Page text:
Chef Hugo Amador of Tavern on Dean [755 Dean St., (718) 638-3326] served a four-cheese sauce over perfectly al dente rigatoni. It would have been overly rich if he had not lightened the dish with a topping of ripe, chopped, balsamic vinegar-marinated tomatoes.

Enjoying something of a home-field advantage, chef Carlos Gomez of the Archives Restaurant at the New York Marriott Brooklyn [333 Adams St., (718) 222-6543] also came up with a winner. Carnivores would return home happy after sampling his perfectly cooked lamb chops - rare, and with an edge of crusty fat. Ditto for Cocotte chef Manuel Ruedal’s ideal autumn dish of smoky Mouland duck, sweetened with a puree of yams and candied ginger.

Bedford-Stuyvesant’s Akwaaba Cafe [393 Lewis Ave., (718) 455-5958] featured chef Mohammedou Fisiru’s moist rosemary-roasted chicken, fragrant with the piney scent of the herb. The chicken made a delicious duet with African stewed okra in a tomato-based sauce; both sat atop nutty brown rice with pigeon peas.

I was breathing fire after downing one of the smoking hot jerk shrimp, a specialty of chef Errol Beckford of the Footprints Cafe [5814 Clarendon Road, (718) 451-3181] in East Flatbush. A glass of sorrel punch from Denise Daily of Dee Dee Dailey Catering [2315 E. 14th St., (718) 615-1654] in Gravesend came to the rescue. The Caribbean drink, served iced, is brewed with hibiscus flowers flavored with cinnamon and ginger.

The Waldorf roll, a creation of chef Claude Solliard of DUMBO’s Kino restaurant [1 Main St., (718) 243-9815], proved to be a refreshing antidote to some of the heavier dishes served at the event. Tart green apple slices cut the richness of lobster, while wasabi (a hot, grated Asian root) gave the entire mouthful a feisty kick.

Congratulations to Donna Cryne, Sarah Fagan and Fermin Martinez, of the New York City College of Technology in Downtown Brooklyn, who were awarded the first-ever Brooklyn Eats scholarships for outstanding academic and community service. The three developed the City Tech Chocolate Tart named in honor of their alma mater. Served in bite sizes, each taste of these sophisticated tarts - with their crumbly almond crust, light almond-flavored filling and bittersweet chocolate mousse topping - was evidence of the talent of the young chefs.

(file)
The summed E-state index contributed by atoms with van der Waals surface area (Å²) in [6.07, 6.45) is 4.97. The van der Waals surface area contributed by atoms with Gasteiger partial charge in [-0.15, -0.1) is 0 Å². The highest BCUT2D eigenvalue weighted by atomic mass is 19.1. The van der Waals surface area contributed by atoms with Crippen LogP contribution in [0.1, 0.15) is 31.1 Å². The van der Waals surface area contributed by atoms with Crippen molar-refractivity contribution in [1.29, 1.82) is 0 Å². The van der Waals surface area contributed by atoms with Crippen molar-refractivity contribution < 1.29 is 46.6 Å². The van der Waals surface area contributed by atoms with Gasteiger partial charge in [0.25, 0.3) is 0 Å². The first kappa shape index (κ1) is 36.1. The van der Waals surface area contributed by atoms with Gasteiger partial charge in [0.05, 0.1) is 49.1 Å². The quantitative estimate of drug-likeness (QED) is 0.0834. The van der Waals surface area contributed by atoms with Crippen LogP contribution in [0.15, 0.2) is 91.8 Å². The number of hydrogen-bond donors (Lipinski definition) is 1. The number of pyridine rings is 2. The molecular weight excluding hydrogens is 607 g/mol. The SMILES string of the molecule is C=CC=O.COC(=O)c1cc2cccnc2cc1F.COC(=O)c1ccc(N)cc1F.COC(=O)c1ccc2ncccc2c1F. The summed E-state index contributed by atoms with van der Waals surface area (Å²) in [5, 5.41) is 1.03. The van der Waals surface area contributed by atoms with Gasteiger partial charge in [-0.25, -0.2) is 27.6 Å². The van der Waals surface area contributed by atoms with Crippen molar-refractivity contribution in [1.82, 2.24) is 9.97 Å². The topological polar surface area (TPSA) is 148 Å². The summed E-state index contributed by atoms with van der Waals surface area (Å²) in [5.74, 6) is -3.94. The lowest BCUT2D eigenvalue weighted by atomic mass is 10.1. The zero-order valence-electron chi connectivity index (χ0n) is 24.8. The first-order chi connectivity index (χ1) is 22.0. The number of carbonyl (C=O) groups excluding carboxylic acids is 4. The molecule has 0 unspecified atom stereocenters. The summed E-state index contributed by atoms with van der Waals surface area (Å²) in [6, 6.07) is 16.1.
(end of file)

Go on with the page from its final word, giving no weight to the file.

Pastry chef Christine McDonald of the Cranberry Cafe [9506 Fourth Ave., (718) 833-7979] in Bay Ridge served an old-fashioned, black-bottomed chocolate mousse pie that was surprising light and not overly sweet; perfect with a cup of Puerto Rico Clou du Mont Vintage 2002 coffee from Dallis Coffee.

Ice cream maker Mark Thompson of the Brooklyn Ice Cream Factory at Fulton Landing excels at making custardy ice cream. His choice of three flavors - chocolate and coffee in the mocha java ice cream and cinnamon in the waffle cone - made for an unbeatable combination. Cake Man Raven’s [708 Fulton St., (718) 694-2253] red velvet cake, in a true bordello red, was sweet with a capital S, yet enjoyable, as was his lemony apple cake with its crumbly, brown sugar crust.

My favorite dessert of the evening hailed from the kitchen of India Ennis of Cobble Hill’s Panino’teca 275 [275 Smith St., (718) 237-2728] . Her deceptively simple vanilla-flavored panna cotta (a molded Italian cream dessert) served with a puree of boysenberries was ethereal yet creamy, and the boysenberries added just a touch of fruity sweetness.

And there was so much more: fabulous wines, barbecued ribs, seafood salads, crab cakes, cookies and cheesecakes. Too many choices, even for a serial-eater used to saying, "yes, yes and yes."

Updated 4:00 pm, November 10, 2010